GOP's Real Challenge Isn't Retirements
Republicans need to convert their missed opportunities into agenda success before 2018.
Following last week’s election defeats in Virginia and New Jersey, many members of the Republican Party are wondering if the results are a one-time anomaly or potentially a harbinger of things to come in next year’s congressional contests. And while it’s tempting to write off the results as being due to the particular candidates not performing well or the locations leaning Democrat, the Republican Party must do its due diligence moving forward. Republicans must examine the facts, identify key lessons learned, and then push to all future candidates salient advice so that the same errors are not made for next year’s elections.
And while many prognosticators and political pundits are quick to say that the Republican Party is in dire trouble — whether it’s the on-going Roy Moore saga in Alabama or President Donald Trump’s low approval ratings — the media is conveniently forgetting the political maxim that one set of off-year elections doesn’t make a trend.
Take for example the media’s recent coverage of Republican House members and senators who have announced they won’t be running for re-election. The narrative by many outlets is that this movement portends disaster for the Party of Lincoln when nothing could be further from the truth.
As of Nov. 13, two GOP senators and 12 House members have announced their retirements, two have resigned from office, and another 10 are leaving to pursue other elected offices. While these numbers sound like a lot, they are actually right in line with the last couple of election cycle’s turnover data.
In 2014, 27 Republican representatives and senators choose not to run for re-election, while another eight decided to leave office early. In 2012, the number of GOP representatives and senators who decided to retire was 23, while one quit his office early.
More importantly, we must remember that the vast majority of the seats being vacated by Republican incumbents are in GOP strongholds. Recent analysis shows that only a handful of seats are currently identified as competitive races. This dynamic, of course, can change but Republicans currently hold the tactical advantage — especially given that Senate Democrats are defending 25 seats (including two “independents”) while the GOP must hold just eight that are nearly all in solidly red states.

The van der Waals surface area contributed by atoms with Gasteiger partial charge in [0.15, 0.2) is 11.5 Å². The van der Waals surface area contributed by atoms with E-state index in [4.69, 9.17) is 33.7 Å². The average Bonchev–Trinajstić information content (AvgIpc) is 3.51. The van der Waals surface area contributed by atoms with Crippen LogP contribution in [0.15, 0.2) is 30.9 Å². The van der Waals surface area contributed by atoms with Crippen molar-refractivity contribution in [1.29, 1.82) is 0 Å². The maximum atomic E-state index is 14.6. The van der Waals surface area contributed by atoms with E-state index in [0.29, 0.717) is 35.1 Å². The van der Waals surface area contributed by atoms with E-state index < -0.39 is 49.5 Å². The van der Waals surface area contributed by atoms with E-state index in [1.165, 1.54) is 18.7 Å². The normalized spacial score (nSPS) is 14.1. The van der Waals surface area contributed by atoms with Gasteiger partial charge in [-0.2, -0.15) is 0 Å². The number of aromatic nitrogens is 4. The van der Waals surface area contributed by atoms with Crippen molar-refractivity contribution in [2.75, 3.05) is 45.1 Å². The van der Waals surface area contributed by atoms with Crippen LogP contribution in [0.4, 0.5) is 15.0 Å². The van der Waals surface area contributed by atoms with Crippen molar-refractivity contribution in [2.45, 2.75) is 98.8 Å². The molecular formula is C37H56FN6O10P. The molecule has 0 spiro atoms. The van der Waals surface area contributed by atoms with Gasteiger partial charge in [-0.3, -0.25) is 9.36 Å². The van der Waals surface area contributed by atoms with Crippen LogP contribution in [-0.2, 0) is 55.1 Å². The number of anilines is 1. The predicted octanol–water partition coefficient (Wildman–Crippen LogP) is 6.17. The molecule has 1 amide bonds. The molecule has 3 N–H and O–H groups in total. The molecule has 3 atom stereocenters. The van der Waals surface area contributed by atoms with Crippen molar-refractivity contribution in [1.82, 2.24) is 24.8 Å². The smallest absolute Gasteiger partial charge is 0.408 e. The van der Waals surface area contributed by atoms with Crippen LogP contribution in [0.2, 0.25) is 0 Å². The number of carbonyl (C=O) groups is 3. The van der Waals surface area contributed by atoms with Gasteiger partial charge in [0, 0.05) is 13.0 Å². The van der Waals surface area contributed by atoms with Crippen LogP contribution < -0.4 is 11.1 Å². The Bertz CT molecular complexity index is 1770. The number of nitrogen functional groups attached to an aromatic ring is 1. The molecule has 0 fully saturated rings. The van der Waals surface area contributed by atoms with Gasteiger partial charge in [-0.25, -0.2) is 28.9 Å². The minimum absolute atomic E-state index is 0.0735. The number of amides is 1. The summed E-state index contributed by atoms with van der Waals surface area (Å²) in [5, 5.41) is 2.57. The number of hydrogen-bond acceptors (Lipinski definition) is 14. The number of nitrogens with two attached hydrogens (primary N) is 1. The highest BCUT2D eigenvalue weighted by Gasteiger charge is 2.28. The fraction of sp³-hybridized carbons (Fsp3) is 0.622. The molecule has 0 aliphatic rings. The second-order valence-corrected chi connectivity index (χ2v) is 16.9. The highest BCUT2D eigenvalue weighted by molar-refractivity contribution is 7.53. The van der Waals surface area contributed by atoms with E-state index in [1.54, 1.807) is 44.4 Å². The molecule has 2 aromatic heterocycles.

That’s why it’s critical for the Party of Reagan to pass significant legislation (like tax reform) over the next year, as well as to keep putting conservative judges on the federal bench so that the members have some accomplishments to tout to their constituents. A look at the current and proposed 2018 House Calendar reveals that there are only 120 work days prior to next year’s election. That’s why it is imperative for Speaker Paul Ryan and Senate Majority Leader Mitch McConnell to work closely with President Trump in 2018. Unfortunately, neither Ryan nor McConnell has shown the leadership conservatives are craving.
With 248 seats in the House of Representatives and 52 seats in the Senate, this Congress began with the largest Republican majority since the 71st Congress of 1929–1931. While there have been some very positive things have been accomplished in Trump’s first year, there have been too many missed opportunities. 2018 must be the year that the national Republican leadership coalesces, steps up to the plate, and delivers for the American people.
They need to heed the advice of Thomas Jefferson, when he wrote back in 1811, “If we move in mass, be it ever so circuitously, we shall attain our object; but if we break into squads, everyone pursuing the path he thinks most direct, we become an easy conquest to those who can now barely hold us in check.”